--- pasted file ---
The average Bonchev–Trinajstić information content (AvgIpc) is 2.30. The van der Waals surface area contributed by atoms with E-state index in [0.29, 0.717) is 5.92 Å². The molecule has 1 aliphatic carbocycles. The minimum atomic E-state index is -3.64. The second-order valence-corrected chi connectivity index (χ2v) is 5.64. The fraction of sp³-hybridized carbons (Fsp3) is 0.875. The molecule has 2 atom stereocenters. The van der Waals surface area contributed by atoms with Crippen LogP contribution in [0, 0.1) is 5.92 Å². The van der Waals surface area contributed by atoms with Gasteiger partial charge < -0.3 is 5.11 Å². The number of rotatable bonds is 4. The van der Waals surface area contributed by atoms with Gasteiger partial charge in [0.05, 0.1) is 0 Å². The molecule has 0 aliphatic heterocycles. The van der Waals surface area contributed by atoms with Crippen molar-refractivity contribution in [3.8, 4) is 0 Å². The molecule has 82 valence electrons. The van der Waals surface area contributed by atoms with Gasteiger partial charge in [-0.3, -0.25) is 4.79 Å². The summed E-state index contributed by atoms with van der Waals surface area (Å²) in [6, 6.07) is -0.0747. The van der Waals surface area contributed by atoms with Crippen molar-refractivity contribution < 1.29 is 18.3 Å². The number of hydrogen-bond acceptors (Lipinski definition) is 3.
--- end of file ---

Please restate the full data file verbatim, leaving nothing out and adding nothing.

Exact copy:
The average Bonchev–Trinajstić information content (AvgIpc) is 2.30. The van der Waals surface area contributed by atoms with E-state index in [0.29, 0.717) is 5.92 Å². The molecule has 1 aliphatic carbocycles. The minimum atomic E-state index is -3.64. The second-order valence-corrected chi connectivity index (χ2v) is 5.64. The fraction of sp³-hybridized carbons (Fsp3) is 0.875. The molecule has 2 atom stereocenters. The van der Waals surface area contributed by atoms with Crippen LogP contribution in [0, 0.1) is 5.92 Å². The van der Waals surface area contributed by atoms with Gasteiger partial charge < -0.3 is 5.11 Å². The number of rotatable bonds is 4. The van der Waals surface area contributed by atoms with Gasteiger partial charge in [0.05, 0.1) is 0 Å². The molecule has 0 aliphatic heterocycles. The van der Waals surface area contributed by atoms with Crippen molar-refractivity contribution in [3.8, 4) is 0 Å². The molecule has 82 valence electrons. The van der Waals surface area contributed by atoms with Gasteiger partial charge in [-0.3, -0.25) is 4.79 Å². The summed E-state index contributed by atoms with van der Waals surface area (Å²) in [6, 6.07) is -0.0747. The van der Waals surface area contributed by atoms with Crippen molar-refractivity contribution < 1.29 is 18.3 Å². The number of hydrogen-bond acceptors (Lipinski definition) is 3.